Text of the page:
From: "Rob Withers" <>
Date: Tue, 26 Nov 2002 23:59:11 -0500
Subject: [e-lang] Fw: Alan Kay to Join HP

I thought that you all might find this interesting.   rob

----- Original Message -----
From: "William Cole" <> 
To: <>; <>;
Sent: Monday, November 25, 2002 11:52 PM
Subject: Alan Kay to Join HP

November 26,  2002

A Computing Pioneer of the 1970's Joins Hewlett-Packard 


      Alan Kay, a personal computing innovator who was a leader of Xerox's
pioneering Palo Alto Research Center in the 1970's,  has joined
      Hewlett-Packard as a senior researcher.

His arrival at Hewlett-Packard Laboratories, which the company is
announcing today,  comes at a time when the company is hoping that research
can point to new markets in personal computing and give the company an edge
against Dell Computer - the pacesetter in today's personal
computer business and a company known more for operational excellence than
product innovation.

Hiring Dr. Kay is an investment in Hewlett-Packard's innovation strategy. 
Throughout his career, Dr. Kay has worked on the design concepts and
underlying technology to improve the interaction between people and
computers. In the late 1960's, when computing was done on room-size
mainframe computers, Dr. Kay described a concept computer he called the
Dynabook. It would weigh little more than a book; rest on the user's
lap; and come with a flat-panel screen, a keyboard and a stylus, since it
would recognize handwriting. It would communicate wirelessly.

The computer industry has been pursuing the Dynabook ever since.  The
recently introduced Tablet PC models, made by PC companies like
Hewlett-Packard and running Microsoft software, is the latest entry.

At the Xerox research center, better known as PARC, Dr.  Kay led the team
that put a graphics-capable display, overlapping windows, icons and a
point-and-click user interface into a working computer called the Alto.
Apple's Macintosh and Microsoft's Windows are descendants of the Alto.

Dr.  Kay and a few PARC colleagues, notably Dan Ingalls and Adele Goldberg,
also developed Smalltalk, an influential programming language that
uses blocks of code, known as objects, that are put together, like the
cells that make up the human body, to build applications.

At Hewlett-Packard, Dr. Kay, who is 62, intends to continue pursuing his
goal of improving the experience of computing.  "The goal is to show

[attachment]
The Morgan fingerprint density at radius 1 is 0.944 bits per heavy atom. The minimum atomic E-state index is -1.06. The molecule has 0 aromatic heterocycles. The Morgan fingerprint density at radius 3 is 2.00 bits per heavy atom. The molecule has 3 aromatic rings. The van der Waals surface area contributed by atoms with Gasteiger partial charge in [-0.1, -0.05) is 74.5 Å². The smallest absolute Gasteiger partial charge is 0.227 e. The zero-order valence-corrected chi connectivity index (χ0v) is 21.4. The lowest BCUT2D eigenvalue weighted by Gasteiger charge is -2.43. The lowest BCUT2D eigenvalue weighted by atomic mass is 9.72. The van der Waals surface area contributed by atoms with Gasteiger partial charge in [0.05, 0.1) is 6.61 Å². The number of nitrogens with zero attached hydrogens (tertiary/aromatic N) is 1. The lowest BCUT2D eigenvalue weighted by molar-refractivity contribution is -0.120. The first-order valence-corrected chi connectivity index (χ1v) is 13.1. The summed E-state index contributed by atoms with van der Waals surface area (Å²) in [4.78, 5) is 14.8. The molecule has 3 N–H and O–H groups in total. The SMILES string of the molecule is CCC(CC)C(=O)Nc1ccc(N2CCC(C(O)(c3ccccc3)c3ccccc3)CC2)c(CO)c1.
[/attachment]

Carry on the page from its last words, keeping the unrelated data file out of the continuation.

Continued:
what the next big relationship between people and computing is likely to
be," Dr. Kay said in an interview.

The best way to do that, Dr. Kay explained, is to build prototypes that
will "show ideas in motion." 

"The trick for a person like me," he added, "is that you get people most
excited by something that looks like a product.  And I'm betting that some of
it will be interesting to H.P."

With the PC business in the doldrums, many executives and analysts say they
believe that the industry is entering maturity. Dr. Kay disagrees. 
Personal computing, he insisted, is "ripe for new markets - I don't think
the real computing revolution has happened yet."

Dr. Kay declined to discuss his ideas precisely.  Starting at Xerox PARC, he
has focused on trying to make computing an engaging medium for play
and learning, and he has often worked with children. After PARC, Dr. Kay
held research positions at Atari, Apple and Disney, where his five-year
contract ended in September 2001. Since then, he has worked mainly at a
nonprofit organization he helped found, the Viewpoints Research
Institute, which seeks to find ways to use computing to improve education
for children as well as their understanding of complex systems like

Since he left Disney, Dr. Kay has been approached by other technology
companies besides Hewlett-Packard.  But the person who recruited him at
Hewlett-Packard, Patrick Scaglia, who heads Internet and computing
platforms research, had studied under the same professor, Dave Evans, at
the University of Utah, which was a wellspring of early computer graphics

"Ultimately, it comes down to the vibes and trust," Dr. Kay said of his
decision to join Hewlett-Packard. 

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